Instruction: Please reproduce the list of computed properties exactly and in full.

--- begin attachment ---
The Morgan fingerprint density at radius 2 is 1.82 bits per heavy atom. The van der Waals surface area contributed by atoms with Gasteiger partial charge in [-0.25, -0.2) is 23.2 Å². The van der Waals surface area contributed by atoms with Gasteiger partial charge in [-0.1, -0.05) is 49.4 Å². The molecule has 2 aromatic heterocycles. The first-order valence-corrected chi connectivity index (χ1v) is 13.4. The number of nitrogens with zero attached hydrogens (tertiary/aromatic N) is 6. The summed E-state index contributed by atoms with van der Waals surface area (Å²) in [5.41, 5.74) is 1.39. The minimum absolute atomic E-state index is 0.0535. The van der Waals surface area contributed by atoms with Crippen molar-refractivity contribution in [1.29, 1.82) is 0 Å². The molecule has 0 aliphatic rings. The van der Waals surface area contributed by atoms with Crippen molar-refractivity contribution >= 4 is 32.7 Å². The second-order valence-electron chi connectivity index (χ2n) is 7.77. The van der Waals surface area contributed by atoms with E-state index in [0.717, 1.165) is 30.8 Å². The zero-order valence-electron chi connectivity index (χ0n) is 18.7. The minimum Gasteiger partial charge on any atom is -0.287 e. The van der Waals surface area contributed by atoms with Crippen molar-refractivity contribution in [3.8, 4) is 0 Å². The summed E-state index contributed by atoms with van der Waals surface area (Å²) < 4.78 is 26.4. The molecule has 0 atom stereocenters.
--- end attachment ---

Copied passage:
The Morgan fingerprint density at radius 2 is 1.82 bits per heavy atom. The van der Waals surface area contributed by atoms with Gasteiger partial charge in [-0.25, -0.2) is 23.2 Å². The van der Waals surface area contributed by atoms with Gasteiger partial charge in [-0.1, -0.05) is 49.4 Å². The molecule has 2 aromatic heterocycles. The first-order valence-corrected chi connectivity index (χ1v) is 13.4. The number of nitrogens with zero attached hydrogens (tertiary/aromatic N) is 6. The summed E-state index contributed by atoms with van der Waals surface area (Å²) in [5.41, 5.74) is 1.39. The minimum absolute atomic E-state index is 0.0535. The van der Waals surface area contributed by atoms with Crippen molar-refractivity contribution in [1.29, 1.82) is 0 Å². The molecule has 0 aliphatic rings. The van der Waals surface area contributed by atoms with Crippen molar-refractivity contribution >= 4 is 32.7 Å². The second-order valence-electron chi connectivity index (χ2n) is 7.77. The van der Waals surface area contributed by atoms with E-state index in [0.717, 1.165) is 30.8 Å². The zero-order valence-electron chi connectivity index (χ0n) is 18.7. The minimum Gasteiger partial charge on any atom is -0.287 e. The van der Waals surface area contributed by atoms with Crippen molar-refractivity contribution in [3.8, 4) is 0 Å². The summed E-state index contributed by atoms with van der Waals surface area (Å²) < 4.78 is 26.4. The molecule has 0 atom stereocenters.